Project description:Acetylcholinesterase (AChE) inhibitors represent a major class of drugs which provide symptomatic relief and improvement in cognitive function in Alzheimer's disease (AD). In this study, cubebin, a dibenzylbutyrolactone lignan, was isolated from Piper cubeba and investigated for its AChE inhibitory activity in an attempt to explore its potential for memory-enhancing activities in mice.Molecular docking of cubebin was carried out followed by in vitro AChE activity. Mice were treated with cubebin (25 & 50 mg/kg; i.p.), for three days and memory impairment was induced by scopolamine (3 mg/kg; i.p.). Memory function was evaluated by Morris water maze (MWM) test. Biochemical parameters of oxidative stress and cholinergic function were estimated in brain.Molecular docking study revealed that cubebin was well bound within the binding site of the AChE enzyme showing interactions such as π-π stacking and hydrogen bonding with residues present therein. Cubebin inhibited AChE enzyme in an in vitro assay with IC50value of 992 μM. Scopolamine administration caused a significant impairment of learning and memory in mice, as indicated by a marked decrease in MWM performance. Scopolamine administration also produced a significant enhancement of brain AChE activity and oxidative stress in mice brain. Pre-treatment of cubebin (25 and 50 mg/kg; i.p.) significantly prevented scopolamine-induced learning and memory deficits along with attenuation of scopolamine-induced rise in brain AChE activity and oxidative stress level.Cubebin showed promising protective activity in scopolamine-induced spatial memory impairment in mice. This could be attributed to its brain AChE inhibition and antioxidant activity.
Project description:The present work was undertaken to evaluate the ability of <i>F. umbellata</i> aqueous extract and its major component 7-methoxycoumarin (MC) to improve scopolamine-induced spatial memory impairment in ovariectomized Wistar rats. For this to be done, 10 sham-operated and 30 postmenopausal-like rats were randomly distributed in eight groups (<i>n</i> = 5) and treated with distilled water (2?mL/250?g), estradiol valerate (1?mg/kg BW), piracetam (1.5?mg/kg BW), <i>F. umbellata</i> aqueous extract (50 and 200?mg/kg BW), or MC (1?mg/kg BW) for 21 consecutive days. Before and after the memory impairment with scopolamine (2?mg/kg BW), animals underwent behavioral evaluations on Y- and radial mazes. As results, age and ovariectomy did not induce significant changes in the reference memory errors. While age decreased working memory errors, ovariectomy increased it. The MC as well as <i>F. umbellata</i> extract significantly increased (<i>p</i> < 0.01) the percentage of spontaneous alternation and decreased (<i>p</i> < 0.001) working and spatial reference memory errors and anxiety parameters (rearing and grooming) in ovariectomized rats. MC significantly reduced (<i>p</i> < 0.05) the MDA level, but resulted in an increase in GSH level in brain homogenates. These results suggest that MC is endowed with neuroprotective effects and could account for the neuroprotective effects of <i>F. umbellata</i> in rats.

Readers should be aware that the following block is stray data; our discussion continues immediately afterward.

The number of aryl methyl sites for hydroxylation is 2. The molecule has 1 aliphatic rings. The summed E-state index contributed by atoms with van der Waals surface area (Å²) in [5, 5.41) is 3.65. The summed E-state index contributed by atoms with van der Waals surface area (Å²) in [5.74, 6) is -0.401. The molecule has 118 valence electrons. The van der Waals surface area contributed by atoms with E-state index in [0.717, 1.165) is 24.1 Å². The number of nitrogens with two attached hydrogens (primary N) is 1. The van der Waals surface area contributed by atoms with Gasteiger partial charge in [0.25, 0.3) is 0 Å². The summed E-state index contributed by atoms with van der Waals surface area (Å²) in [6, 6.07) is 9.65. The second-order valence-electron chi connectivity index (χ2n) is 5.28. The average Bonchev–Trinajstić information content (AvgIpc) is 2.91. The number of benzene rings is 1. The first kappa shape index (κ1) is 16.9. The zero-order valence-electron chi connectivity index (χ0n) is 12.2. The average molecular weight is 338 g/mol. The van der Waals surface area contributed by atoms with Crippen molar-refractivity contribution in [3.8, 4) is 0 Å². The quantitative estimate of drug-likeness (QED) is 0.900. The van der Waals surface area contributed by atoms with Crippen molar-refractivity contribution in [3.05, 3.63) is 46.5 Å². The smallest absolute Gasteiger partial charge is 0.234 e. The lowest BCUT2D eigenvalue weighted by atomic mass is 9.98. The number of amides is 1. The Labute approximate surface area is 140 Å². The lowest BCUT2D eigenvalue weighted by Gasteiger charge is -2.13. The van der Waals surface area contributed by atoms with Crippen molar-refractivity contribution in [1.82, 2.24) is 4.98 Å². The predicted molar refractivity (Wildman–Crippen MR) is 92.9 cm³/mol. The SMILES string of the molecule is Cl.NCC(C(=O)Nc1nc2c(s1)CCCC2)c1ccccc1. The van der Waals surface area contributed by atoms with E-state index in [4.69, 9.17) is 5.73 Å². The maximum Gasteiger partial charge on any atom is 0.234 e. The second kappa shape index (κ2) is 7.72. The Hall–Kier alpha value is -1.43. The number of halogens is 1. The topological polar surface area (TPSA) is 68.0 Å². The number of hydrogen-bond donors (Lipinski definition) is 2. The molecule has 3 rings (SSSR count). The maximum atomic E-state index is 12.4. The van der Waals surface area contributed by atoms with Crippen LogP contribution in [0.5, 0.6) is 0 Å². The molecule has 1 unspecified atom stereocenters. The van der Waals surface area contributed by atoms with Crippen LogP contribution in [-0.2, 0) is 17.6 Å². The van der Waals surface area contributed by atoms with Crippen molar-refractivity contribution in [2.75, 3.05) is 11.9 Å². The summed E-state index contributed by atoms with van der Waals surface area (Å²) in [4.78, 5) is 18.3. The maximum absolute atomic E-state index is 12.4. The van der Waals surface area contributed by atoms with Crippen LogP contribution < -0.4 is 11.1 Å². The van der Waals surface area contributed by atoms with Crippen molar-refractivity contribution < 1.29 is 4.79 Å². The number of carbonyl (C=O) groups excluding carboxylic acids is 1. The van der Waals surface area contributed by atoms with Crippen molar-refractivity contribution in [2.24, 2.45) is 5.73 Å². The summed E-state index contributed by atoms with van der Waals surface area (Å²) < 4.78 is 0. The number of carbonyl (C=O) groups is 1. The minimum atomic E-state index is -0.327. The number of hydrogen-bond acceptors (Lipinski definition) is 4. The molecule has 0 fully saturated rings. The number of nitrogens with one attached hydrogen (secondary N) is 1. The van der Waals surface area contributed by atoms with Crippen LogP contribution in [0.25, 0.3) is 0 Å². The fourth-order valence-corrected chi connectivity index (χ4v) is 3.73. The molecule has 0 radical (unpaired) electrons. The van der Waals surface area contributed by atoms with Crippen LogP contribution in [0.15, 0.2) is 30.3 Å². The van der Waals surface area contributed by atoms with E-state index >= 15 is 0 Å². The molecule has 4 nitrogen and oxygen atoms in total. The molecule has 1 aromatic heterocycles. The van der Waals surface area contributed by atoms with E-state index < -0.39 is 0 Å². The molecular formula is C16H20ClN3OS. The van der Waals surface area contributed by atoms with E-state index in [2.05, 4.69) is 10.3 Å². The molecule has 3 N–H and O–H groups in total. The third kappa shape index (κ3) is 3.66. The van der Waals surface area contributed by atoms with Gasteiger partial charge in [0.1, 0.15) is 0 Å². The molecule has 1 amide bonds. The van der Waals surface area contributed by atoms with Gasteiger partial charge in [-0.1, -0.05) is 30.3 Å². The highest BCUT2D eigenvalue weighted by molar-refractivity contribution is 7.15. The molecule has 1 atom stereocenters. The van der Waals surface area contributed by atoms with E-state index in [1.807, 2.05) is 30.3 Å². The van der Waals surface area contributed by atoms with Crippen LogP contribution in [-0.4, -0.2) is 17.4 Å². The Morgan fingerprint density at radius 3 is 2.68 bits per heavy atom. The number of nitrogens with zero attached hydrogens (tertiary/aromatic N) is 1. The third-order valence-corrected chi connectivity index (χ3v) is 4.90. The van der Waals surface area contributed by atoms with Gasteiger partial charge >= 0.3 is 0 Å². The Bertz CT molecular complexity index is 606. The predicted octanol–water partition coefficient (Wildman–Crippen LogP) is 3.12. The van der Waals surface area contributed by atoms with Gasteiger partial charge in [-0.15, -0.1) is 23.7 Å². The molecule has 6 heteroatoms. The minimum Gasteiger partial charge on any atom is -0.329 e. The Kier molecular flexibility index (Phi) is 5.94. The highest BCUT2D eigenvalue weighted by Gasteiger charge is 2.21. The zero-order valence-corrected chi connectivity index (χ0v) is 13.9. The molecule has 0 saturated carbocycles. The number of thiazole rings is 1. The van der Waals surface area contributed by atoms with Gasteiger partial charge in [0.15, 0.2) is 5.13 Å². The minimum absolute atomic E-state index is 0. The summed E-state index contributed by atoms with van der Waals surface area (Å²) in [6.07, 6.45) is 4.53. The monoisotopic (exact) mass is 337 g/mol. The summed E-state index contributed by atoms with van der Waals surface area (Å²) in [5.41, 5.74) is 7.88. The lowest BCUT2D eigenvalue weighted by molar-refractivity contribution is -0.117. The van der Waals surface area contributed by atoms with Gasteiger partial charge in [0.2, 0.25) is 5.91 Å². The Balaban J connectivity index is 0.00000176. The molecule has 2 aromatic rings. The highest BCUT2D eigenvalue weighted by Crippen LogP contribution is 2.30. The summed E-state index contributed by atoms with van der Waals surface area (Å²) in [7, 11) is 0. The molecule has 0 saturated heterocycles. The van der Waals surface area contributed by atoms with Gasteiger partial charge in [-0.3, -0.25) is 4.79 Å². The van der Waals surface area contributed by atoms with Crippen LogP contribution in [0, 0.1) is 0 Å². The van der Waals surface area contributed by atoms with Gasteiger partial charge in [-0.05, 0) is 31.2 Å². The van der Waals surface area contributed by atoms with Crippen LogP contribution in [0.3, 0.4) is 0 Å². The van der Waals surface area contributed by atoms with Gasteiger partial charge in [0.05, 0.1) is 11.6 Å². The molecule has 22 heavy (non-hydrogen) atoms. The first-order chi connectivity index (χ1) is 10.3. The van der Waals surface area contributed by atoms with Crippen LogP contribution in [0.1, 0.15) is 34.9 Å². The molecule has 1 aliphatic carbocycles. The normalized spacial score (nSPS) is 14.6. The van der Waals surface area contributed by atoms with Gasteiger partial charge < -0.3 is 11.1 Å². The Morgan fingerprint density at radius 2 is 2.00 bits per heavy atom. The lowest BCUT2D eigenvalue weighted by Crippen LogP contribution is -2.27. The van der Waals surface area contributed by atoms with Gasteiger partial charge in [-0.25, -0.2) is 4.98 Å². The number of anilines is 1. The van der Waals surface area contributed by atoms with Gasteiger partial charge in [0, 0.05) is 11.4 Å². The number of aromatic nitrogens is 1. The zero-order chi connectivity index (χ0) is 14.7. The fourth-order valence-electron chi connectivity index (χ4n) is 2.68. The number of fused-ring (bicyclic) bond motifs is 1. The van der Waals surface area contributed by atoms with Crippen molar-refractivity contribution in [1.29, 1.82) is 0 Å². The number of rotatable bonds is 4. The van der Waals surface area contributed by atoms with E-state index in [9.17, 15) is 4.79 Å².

Project description:Ziziphus mucronata Willd, also known as "buffalo thorn," belongs to the family Rhamnaceae. Its bark and leaves are used in folk medicine for the treatment of various deficiencies related to nociception, inflammation, mood, and depression. Still, there is a lack of scientific data regarding its potential effect on learning and memory process. The present study was designed to investigate the neuroprotective potential of Ziziphus mucronata (ZM) on learning and memory impairment in a scopolamine-induced model of dementia in mice. The phytochemical analysis revealed five cyclopeptide alkaloids (sanjoinines) in the extract from Ziziphus Mucronata leaves using LC-HRMS, and the structural characterization of these compounds was determined via MS/MS. Alzheimer-type amnesia was induced by an intraperitoneal injection of scopolamine (1?mg/kg) to mice for 7 consecutive days. ZM (150?mg/kg, 300?mg/kg, and 600?mg/kg) and piracetam (150?mg/kg) were orally administrated to mice daily for a period of 14 days. Memory-related behavioural parameters were evaluated using the radial arm maze task for 7 days, Y-maze, and novel object recognition task. At the end of protocol schedule, animals were sacrificed, and the levels of acetylcholinesterase, malondialdehyde, catalase, and superoxide dismutase were determined in brain homogenates. Histological studies of the hippocampus were subsequently performed. The long-term scopolamine-injected group decreased the spontaneous alternation (Y-maze), the discrimination index, and the time taken to explore the new object (novel object recognition task). These effects were significantly reversed by ZM at all the doses tested. In the radial arm maze task, ZM (300 and 600?mg/kg) significantly decreased the working and reference memory errors when compared with the demented group. Scopolamine-mediated changes in AChE activity were also attenuated by ZM in mice. In addition, extract-treated groups showed a significant increase in the level of CAT and SOD activity and decreased levels of MDA in the mice brains, as compared with the control group. The present study suggests that ZM could have an important role in neuroprotection on this scopolamine-induced model of Alzheimer-type dementia.